“Your true self can be known only by systematic experimentation, and controlled only by being known.”
Maybe this will only be interesting to me, but I find it entertaining. This is how I sound when I’m trying to figure out how a part of my brain works and trying to be all sciencey about it (which is pretty much always). Excerpts from an e-mail I sent earlier today, in response to a friend who asked (over the course of an ongoing conversation) whether or not closeness and romance are always tied up with each other for me:
The answer to this is complicated. Let me see if I can map it out.
The single best example of a way in which closeness and romance collide for me is kissing. I have, historically, every now and again, felt like kissing people I was not at all attracted to. It generally happens in moments of closeness. It’s happened with men and women, people I was attracted to, and people I wasn’t.
Sometimes, for me, the most intuitive way to give expression to a shared moment of closeness is a kiss. Attraction, in this case, isn’t the driving factor. Though my impression is that these moments are more likely to happen when there is attraction (chalking this up to “more than one source of motivation for kissing means a lower threshold of Relative Moment Closeness is required to trip the instinct”).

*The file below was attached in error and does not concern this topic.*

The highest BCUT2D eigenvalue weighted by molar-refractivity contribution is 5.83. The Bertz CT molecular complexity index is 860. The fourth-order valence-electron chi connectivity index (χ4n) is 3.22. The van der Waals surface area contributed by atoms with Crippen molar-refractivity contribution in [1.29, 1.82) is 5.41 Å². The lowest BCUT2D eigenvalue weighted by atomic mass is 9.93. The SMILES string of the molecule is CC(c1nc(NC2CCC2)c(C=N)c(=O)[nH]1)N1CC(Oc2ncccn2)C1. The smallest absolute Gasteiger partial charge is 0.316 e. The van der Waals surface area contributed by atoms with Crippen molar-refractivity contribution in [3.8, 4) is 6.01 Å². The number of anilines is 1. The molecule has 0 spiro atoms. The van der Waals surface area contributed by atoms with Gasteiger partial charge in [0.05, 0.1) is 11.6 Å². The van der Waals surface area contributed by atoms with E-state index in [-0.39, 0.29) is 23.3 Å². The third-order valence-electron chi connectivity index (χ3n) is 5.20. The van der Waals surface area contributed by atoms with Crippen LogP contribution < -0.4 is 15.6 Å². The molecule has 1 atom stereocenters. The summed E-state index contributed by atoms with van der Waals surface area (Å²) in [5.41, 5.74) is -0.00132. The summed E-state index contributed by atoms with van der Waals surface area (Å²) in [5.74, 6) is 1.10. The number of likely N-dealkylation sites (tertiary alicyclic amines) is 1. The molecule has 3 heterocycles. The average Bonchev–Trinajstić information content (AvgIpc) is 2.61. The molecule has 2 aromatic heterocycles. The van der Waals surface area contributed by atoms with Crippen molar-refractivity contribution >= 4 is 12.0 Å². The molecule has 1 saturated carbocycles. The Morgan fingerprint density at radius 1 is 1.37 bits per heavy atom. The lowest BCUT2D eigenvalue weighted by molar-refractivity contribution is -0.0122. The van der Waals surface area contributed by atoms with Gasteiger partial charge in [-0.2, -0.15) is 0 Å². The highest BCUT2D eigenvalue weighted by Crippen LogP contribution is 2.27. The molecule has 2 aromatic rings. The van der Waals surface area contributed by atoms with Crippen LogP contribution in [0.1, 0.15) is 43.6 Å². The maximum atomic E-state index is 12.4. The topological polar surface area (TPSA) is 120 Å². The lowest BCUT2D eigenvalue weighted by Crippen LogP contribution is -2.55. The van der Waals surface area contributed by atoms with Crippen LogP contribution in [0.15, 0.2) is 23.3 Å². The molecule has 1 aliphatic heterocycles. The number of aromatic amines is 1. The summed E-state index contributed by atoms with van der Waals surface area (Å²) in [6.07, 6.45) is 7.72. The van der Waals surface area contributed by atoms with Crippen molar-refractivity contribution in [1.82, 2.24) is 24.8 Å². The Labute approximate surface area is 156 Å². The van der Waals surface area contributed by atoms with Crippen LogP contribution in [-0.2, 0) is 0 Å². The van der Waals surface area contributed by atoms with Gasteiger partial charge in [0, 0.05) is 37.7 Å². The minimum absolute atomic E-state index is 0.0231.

In moments when this has happened with people I wasn’t involved with, I haven’t generally been able to actually follow through and kiss someone, so I don’t really know what happens mentally afterward. Maybe it would’ve directly translated to romance, I don’t know.
Because I buy into norms, too, I think there’s significant potential for a problem of conflation. Closeness –> kiss –> brain goes “Oh, a kiss, FIRE UP THE ROMANCE GANGLION!” –> complicated feelings
That is, if the closeness and romance stuff is indeed separate. Maybe they all play into the same area of the brain for me.
Would that conflation happen at all? I’m not sure. Would it happen if there weren’t some romantic interest unrelated to the moment? I’m not sure.
But in general, no, I wouldn’t say sex/romance feelings are always tied up with closeness. The problem is that I don’t have enough data to predict their relationship with closeness, and it’s not something I can really experiment with unless I’m interacting with someone not in an exclusive relationship. Hence, my generally higher level of comfort interacting with people who aren’t in them. It’s generally easier to gather data and ask the questions in the first place.
So…I guess…let’s see…
In summation, here’s the model I’m working with at present:
There are ways of interacting that are commonly interpreted as romantic that are also instinctive ways for me to express emotions.
Because my brain knows the romantic interpretations as well as anyone, engaging in that type of expression may have the effect of triggering romantic feelings in myself, though it also may not. There is insufficient experimental data to draw conclusions with respect to this.
Opportunities to gather further data on this are limited, since the nature of the experimentation that would be needed isn’t often possible.
A lot of this, as you can probably tell, is pretty conjectural, but it’s the best model I’ve got to work with right now.
Welcome to my brain. I have a fun time with it, hopefully some of you will, too. I’m pretty sure things like the above are the reason people tell me I’m absurdly analytical. I suppose they’re probably right.